By Robbie Greenfieldprofpic_robbie-greenfield

No one knows what kind of lasting impact the Olympics will have on golf, which makes its return to the planet’s foremost sporting spectacle in Rio de Janeiro this summer after an absence of over a century. Unfortunately, golf might give up its seat at the table before any real impact – positive or otherwise – can even be measured.

As it stands, golf will be played at The Olympics in Rio this summer, and in Japan, four years down the line, with a vote due in 2017 on whether to extend its participation. In other words, it only has this upcoming Olympic Games, and a grand total of 72 holes to make a really good impression. Let’s hope the tournament itself does a better job of this than a build-up that has largely been mired in controversy.

The sport’s governing bodies fought tooth and nail to earn golf a spot at the world’s most-watched sports event, convinced that this added exposure could bring new people to the game and give golf a much-needed platform for growth.

It’s a formula that has worked well for tennis. While no one in that sport would argue that an Olympic gold medal supersedes a grand slam title, the Games has nonetheless carved out a special place on the tennis calendar. Andy Murray’s triumph on his home soil at Wimbledon in 2012 was the catalyst that propelled him to his only two grand slam victories to date, the U.S. Open later that year and then Wimbledon, on the very same Centre Court in 2013.


There’s no doubt a sustained run in the Olympics has helped tennis, with 2012 men’s gold medal winner Andy Murray using his home triumph as a springboard to two grand slam trophies

So clearly, golf has a tremendous opportunity for a much-needed boost to its popularity and global stature, not to mention a prize that could one day rank among the most cherished in the game. And so far, a general indifference to golf’s place on the Olympic roster among both players and influential voices within the sport has seen enthusiasm fight a losing battle with skepticism. ‘Golf is not an Olympic sport’ is the go-to refrain, with more pressing priorities in the midst of a crowded schedule the favoured excuse of those players, such as Adam Scott and Charl Schwartzel, who have been quick to announce that they will be nowhere near Rio.

And on the surface at least, they are right. Golf certainly doesn’t fit the mold of an Olympic sport, but then the same could be said of almost any discipline outside the traditional realms of track and field, cycling and swimming. So do golf’s Olympic credentials really matter here? Instead of making sure the top players had fully bought into the push to get golf back in The Games and the potential benefits this could bring, so far all we’ve seen is one negative headline after another.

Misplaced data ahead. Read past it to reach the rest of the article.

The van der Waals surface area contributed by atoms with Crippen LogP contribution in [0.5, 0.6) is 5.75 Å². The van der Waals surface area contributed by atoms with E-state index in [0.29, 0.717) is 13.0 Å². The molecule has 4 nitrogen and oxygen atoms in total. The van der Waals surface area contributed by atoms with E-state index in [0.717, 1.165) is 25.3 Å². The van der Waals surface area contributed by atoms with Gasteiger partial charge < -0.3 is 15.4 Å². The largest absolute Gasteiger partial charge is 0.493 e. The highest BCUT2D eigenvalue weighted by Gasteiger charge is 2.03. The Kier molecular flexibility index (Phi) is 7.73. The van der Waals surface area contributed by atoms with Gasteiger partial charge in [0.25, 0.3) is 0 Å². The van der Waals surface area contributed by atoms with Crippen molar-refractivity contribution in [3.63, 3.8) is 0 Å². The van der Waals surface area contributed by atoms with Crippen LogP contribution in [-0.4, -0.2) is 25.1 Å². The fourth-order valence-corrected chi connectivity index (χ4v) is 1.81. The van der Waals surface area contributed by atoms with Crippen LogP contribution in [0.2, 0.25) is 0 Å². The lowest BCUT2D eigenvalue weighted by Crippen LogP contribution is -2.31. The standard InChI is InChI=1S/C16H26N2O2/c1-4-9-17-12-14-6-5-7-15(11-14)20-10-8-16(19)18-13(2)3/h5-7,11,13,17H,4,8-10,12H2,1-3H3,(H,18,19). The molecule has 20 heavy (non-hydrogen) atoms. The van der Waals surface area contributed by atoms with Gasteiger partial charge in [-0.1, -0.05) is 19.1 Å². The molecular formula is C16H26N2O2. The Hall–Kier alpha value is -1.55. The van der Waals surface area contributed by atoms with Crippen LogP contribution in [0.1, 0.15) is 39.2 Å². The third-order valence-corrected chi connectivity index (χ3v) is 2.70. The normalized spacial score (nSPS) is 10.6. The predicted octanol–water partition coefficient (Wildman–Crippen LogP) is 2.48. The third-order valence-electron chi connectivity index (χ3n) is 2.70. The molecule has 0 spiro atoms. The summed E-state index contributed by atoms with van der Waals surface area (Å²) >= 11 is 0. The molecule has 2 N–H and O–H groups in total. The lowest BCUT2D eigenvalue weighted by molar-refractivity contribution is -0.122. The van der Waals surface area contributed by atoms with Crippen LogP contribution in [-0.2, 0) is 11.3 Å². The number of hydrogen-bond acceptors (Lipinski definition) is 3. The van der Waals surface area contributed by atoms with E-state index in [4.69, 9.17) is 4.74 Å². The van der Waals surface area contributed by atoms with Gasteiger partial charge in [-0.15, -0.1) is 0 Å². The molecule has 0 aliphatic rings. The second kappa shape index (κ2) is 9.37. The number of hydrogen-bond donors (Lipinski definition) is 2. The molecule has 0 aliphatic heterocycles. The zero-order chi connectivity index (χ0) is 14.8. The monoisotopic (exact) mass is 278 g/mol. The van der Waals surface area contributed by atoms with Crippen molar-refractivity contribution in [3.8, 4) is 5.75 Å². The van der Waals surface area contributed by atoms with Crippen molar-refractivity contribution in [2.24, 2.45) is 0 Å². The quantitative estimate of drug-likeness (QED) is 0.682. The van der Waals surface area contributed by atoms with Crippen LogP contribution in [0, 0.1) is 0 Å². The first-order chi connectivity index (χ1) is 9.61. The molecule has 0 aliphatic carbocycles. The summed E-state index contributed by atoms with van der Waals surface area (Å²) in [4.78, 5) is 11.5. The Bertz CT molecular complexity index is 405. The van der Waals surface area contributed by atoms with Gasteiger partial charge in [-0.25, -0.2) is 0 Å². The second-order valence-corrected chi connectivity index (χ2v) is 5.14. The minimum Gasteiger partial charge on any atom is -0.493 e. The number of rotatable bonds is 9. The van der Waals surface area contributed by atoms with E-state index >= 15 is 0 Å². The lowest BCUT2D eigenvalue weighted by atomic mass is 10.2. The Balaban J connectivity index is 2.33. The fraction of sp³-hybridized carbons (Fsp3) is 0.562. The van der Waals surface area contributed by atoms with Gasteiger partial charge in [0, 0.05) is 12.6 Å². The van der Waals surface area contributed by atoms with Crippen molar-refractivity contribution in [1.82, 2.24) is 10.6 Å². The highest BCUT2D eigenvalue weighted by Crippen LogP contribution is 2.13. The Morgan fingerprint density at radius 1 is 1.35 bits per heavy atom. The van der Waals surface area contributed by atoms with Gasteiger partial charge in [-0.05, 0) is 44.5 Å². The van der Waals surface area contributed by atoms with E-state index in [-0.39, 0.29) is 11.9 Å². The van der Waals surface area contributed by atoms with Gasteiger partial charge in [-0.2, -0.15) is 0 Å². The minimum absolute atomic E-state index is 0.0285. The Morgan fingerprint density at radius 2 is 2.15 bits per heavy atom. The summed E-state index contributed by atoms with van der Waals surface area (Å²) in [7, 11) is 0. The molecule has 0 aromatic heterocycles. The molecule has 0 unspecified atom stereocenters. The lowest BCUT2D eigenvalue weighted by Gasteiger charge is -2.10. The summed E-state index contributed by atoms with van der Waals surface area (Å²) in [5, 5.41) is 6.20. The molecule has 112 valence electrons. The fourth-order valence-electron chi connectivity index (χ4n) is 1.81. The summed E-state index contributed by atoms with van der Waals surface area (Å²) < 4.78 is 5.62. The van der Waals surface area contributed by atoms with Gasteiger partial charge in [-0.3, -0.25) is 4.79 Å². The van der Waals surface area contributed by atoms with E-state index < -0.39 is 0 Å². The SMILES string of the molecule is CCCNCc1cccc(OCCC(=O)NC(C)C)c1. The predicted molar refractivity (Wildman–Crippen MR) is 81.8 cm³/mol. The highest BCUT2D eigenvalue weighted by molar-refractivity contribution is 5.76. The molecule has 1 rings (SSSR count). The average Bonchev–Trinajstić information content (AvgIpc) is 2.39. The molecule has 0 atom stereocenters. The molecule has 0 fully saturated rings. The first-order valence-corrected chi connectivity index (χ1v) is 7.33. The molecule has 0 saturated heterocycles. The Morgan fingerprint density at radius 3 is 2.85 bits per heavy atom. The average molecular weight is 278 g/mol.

Adam Scott baffled the world of golf when he announced that he would be missing golf’s return to the Olympics. He was soon followed by Charl Schwartzel, Louis Oosthuizen and Vijay Singh

We’re now in the embarrassing position where players are either openly rejecting the Olympics, or merely lukewarm about its appeal. Earlier this month Rory McIlroy (who has warmed to the cause after the blunt comparisons he made between a gold medal and a major earlier this year in Abu Dhabi), voiced his concerns over whether golf will remain an Olympic sport beyond 2020. And I’d say the chances are starting to look slim. If golf doesn’t wholeheartedly believe that it deserves to be there, why should the International Olympic Committee?

If golf’s rulemakers had been more imaginative with the format, this pessimistic outlook could have been avoided. The Olympics was surely crying out for a pairs format that could conjure the same kind of patriotic energy that we see in the Ryder Cup. Better yet, it was a perfect chance to bring the men’s and women’s games under the same banner with a mixed contest. How great would it have been to see Jordan Spieth and Lexi Thompson go up against Jason Day and Minjee Lee in a foursomes or betterball event? Golf had the opportunity to bring something unique to Rio, that could excite both the players and the fans. Instead, it will be another routine 72-hole stroke play event.

For all the effort golf has made to get there, it appears whatever opportunity the Olympics may afford is in danger of being squandered anyway.